Trucks at Work

Could health benefits be key to attracting and keeping drivers?

Though it’s not focused on the transportation industry, new research conducted by global consulting firm Accenture got me thinking: could health benefits be deployed as a recruiting and retention tool for truck drivers?

It’s not a new topic, for sure, but the Accenture research, which included an online survey of some 2,709 largely white collar U.S. workers, found that 76% of them see health insurance as a “vital factor” for them to stay their current employer – and that if such coverage got terminated, nearly a third would leave within a year.

Here some more of Accenture’s findings on this topic:

  • Some 82% report high levels of satisfaction with their employer-sponsored healthcare coverage;
  • An overwhelming majority (94%) are confident their employer will continue to provide health coverage.
  • Another 76% of workers see health insurance as a primary or important factor for continuing to work at their current employer.
  • When survey respondents were told, hypothetically, that their employer would no longer provide a group health insurance benefit, 64% expressed dissatisfaction with that decision.
  • While less than % of respondents said they expect to lose employer-sponsored health insurance in the future, roughly one-third (31%) said that, if they did lose their insurance, they would leave their job within 12 months, with half of those (15%) saying they would quit immediately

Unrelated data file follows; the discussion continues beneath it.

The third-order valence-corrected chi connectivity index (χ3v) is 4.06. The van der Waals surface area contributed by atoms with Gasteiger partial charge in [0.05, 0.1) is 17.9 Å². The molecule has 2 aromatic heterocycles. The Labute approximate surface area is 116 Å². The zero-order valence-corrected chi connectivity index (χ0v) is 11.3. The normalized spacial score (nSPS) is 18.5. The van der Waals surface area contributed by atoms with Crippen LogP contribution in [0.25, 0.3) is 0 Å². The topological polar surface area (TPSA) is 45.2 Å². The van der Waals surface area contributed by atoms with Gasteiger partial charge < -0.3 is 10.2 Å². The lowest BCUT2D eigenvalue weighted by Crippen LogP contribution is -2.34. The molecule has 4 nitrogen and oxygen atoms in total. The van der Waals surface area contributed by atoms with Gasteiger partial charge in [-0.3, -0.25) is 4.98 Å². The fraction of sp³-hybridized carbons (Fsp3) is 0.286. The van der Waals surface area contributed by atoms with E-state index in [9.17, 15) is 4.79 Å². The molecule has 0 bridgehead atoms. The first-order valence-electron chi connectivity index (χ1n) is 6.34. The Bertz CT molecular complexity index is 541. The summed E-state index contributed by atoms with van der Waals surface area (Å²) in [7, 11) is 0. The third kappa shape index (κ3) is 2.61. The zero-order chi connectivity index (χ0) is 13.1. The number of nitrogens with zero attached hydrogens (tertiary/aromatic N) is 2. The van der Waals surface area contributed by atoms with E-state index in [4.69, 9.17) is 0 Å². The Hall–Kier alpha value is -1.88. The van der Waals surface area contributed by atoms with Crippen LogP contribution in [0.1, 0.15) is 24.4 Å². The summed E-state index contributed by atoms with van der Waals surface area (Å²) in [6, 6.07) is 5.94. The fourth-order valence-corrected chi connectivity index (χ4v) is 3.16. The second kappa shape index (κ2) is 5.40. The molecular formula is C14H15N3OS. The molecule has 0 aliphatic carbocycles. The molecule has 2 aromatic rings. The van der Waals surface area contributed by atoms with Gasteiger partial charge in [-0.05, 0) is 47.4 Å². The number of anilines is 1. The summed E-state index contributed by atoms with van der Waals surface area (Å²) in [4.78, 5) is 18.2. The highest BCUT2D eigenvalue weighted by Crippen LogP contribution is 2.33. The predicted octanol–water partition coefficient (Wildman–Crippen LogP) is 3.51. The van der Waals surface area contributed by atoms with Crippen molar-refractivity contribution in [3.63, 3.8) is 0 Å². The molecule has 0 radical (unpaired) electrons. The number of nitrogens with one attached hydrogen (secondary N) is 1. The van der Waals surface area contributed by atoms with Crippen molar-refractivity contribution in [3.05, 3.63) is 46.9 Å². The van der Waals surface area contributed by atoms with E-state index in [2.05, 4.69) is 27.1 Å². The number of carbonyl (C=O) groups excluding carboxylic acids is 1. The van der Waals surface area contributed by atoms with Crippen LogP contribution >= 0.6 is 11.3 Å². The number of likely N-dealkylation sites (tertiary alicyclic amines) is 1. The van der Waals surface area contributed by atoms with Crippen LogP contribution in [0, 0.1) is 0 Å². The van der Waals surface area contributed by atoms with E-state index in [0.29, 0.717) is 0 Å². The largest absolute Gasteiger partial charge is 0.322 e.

• Furthermore, nearly one third (32%) of survey respondents declared they would be less motivated to work hard if they lost employer-sponsored health coverage.

Now, here’s an interesting wrinkle Accenture added to this mix, one that trucking firms might find interesting.

According to the firm’s calculations, for a company with 1,000 employees who earn an average salary of $50,000, those turnover costs cited above (31% of employees leaving, 15% immediately, etc.) could total more than $3 million in the first year alone, with the per-employee cost of turnover estimated at 20% of that salary base.

By Accenture’s reckoning, then, turnover per $50,000 employee costs $10,000 – about $2,000 higher than the $8,000 rule of thumb used when discussing truck driver turnover.

 “When exploring alternatives to employee health benefits, employers must carefully consider whether the health-insurance cost savings outweigh the projected impact to turnover and productivity losses,” noted Rich Birhanzel, managing director for Accenture Health Administration Services, in the study.

“When it comes to employee satisfaction, our findings show that maintaining a relationship with employees may be just as important to companies – if not more important – than the cost of providing those employees with health insurance,” he said.

That’s something worth considering, especially as more and more fleets are putting driver pay increases into effect as a way to attract new blood into the industry while keeping savvy veterans behind the wheel as well.

Of course, we can always just focus on developing technology that eliminates drivers altogether – thus eliminating the need for discussing the value of health benefit packages at all. But that moment isn’t quite here yet.

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